2 thoughts on “A few days of Xmas songs (3 — no peace)

  1. Susan Peterson 12/25/2013 / 7:59 pm

    This is one of my favorite of the Christmas songs which can be found in a hymnal (I find a need to categorize my favorites, as there are often too many). I sang it with worship team at church this past Sunday, in a version created/recorded by Casting Crowns. I think I favor it because it makes a connection between the Christmas holy-day and the day(s) which follow. Yes, there are still broken things in the world even though we celebrate Christ’s presence here. As someone whose major hobby is finding ways to put into practice what God commands and desires, I gravitate to those things that aid my understanding of what life is like in all the experiences which are not of the mountaintop.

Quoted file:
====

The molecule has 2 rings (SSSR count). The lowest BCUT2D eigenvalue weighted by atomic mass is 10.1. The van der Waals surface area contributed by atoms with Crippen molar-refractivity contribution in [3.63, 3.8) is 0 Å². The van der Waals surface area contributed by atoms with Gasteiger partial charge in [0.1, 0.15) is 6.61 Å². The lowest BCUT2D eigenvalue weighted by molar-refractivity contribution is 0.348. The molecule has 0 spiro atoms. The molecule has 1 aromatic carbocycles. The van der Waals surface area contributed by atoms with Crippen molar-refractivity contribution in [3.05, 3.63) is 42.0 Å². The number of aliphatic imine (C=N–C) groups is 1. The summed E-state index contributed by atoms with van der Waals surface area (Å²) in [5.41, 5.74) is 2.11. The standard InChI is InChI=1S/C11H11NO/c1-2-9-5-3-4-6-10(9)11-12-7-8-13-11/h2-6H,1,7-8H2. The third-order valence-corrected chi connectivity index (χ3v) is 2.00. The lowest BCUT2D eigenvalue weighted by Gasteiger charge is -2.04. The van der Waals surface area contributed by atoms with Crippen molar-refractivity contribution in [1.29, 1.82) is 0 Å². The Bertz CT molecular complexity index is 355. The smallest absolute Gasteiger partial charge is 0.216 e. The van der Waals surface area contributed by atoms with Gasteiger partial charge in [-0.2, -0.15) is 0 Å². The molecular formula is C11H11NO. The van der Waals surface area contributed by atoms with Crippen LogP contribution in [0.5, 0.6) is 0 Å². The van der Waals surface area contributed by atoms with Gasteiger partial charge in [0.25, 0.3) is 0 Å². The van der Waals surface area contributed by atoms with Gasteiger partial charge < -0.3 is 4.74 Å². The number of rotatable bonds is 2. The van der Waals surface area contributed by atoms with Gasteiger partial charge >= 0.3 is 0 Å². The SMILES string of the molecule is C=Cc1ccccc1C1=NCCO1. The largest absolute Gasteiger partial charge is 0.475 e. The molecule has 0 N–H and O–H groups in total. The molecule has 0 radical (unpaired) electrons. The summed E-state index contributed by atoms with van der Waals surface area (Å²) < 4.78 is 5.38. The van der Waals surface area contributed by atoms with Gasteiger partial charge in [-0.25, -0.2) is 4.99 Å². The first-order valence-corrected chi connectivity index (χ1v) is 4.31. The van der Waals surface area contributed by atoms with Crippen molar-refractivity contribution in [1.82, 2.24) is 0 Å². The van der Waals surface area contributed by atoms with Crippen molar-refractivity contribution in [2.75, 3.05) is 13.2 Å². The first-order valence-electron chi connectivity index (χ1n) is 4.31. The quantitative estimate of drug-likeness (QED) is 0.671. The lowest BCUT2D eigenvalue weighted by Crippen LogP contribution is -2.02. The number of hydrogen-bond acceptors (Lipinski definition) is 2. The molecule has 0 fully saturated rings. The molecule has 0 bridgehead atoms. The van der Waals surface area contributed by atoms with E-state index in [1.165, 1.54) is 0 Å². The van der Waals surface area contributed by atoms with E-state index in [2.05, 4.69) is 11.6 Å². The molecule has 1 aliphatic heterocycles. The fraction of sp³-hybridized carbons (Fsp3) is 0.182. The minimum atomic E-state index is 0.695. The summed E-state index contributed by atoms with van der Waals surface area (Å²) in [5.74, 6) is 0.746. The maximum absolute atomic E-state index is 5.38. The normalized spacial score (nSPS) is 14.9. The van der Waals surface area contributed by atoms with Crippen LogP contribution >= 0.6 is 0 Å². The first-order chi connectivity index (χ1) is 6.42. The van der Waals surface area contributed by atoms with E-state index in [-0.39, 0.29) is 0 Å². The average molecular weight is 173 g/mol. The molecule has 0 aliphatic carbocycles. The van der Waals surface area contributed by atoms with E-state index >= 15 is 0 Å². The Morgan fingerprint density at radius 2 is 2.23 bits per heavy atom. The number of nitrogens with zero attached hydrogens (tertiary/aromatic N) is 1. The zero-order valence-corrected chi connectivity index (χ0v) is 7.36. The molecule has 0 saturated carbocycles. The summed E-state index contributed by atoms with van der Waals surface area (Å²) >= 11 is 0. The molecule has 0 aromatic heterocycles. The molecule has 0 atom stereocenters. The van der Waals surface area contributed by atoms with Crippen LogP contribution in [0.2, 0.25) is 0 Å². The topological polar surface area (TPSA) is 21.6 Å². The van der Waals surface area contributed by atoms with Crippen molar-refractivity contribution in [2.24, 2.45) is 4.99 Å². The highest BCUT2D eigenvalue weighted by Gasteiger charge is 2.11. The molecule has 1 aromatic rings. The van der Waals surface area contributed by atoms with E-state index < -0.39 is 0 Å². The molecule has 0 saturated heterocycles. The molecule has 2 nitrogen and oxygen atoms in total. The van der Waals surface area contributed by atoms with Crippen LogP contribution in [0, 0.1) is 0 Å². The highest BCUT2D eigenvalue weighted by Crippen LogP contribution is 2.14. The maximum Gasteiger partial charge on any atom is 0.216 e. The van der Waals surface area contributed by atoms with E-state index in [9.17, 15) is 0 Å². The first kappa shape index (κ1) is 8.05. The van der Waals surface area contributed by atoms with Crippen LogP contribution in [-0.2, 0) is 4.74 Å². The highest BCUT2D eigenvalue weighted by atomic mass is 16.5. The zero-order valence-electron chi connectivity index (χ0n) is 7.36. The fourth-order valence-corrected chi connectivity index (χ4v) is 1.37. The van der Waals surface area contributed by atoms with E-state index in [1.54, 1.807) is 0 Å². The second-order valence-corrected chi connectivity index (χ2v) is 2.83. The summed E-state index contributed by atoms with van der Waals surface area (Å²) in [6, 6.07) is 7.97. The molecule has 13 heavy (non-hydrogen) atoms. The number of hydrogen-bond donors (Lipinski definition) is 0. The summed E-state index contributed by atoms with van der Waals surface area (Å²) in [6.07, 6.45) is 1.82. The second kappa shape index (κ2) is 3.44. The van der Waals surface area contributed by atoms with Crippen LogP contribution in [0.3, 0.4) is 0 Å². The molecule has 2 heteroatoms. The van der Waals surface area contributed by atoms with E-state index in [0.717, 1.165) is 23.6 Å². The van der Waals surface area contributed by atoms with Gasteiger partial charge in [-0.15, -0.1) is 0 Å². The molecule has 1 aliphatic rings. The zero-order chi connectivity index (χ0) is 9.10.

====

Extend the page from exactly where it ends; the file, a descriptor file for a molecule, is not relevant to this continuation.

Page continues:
As a side note, I also appreciate your spelling of instalment. I would find enjoyment in using this spelling as well. I may throw it into casual conversation and see if anyone notices…


    • Brian Casey 12/26/2013 / 7:28 am

      Susan, glad you find this song worthy, as well. There are three groupings that appear impoverished to me: those who avoid making connections between the Christ and the “here and now,” and those who hang out on either side — either the only-God side or the only-world side. Actually, now that I say that, I think they’re not only impoverished; they’re irrational. “Not of the mountaintop” — great expression.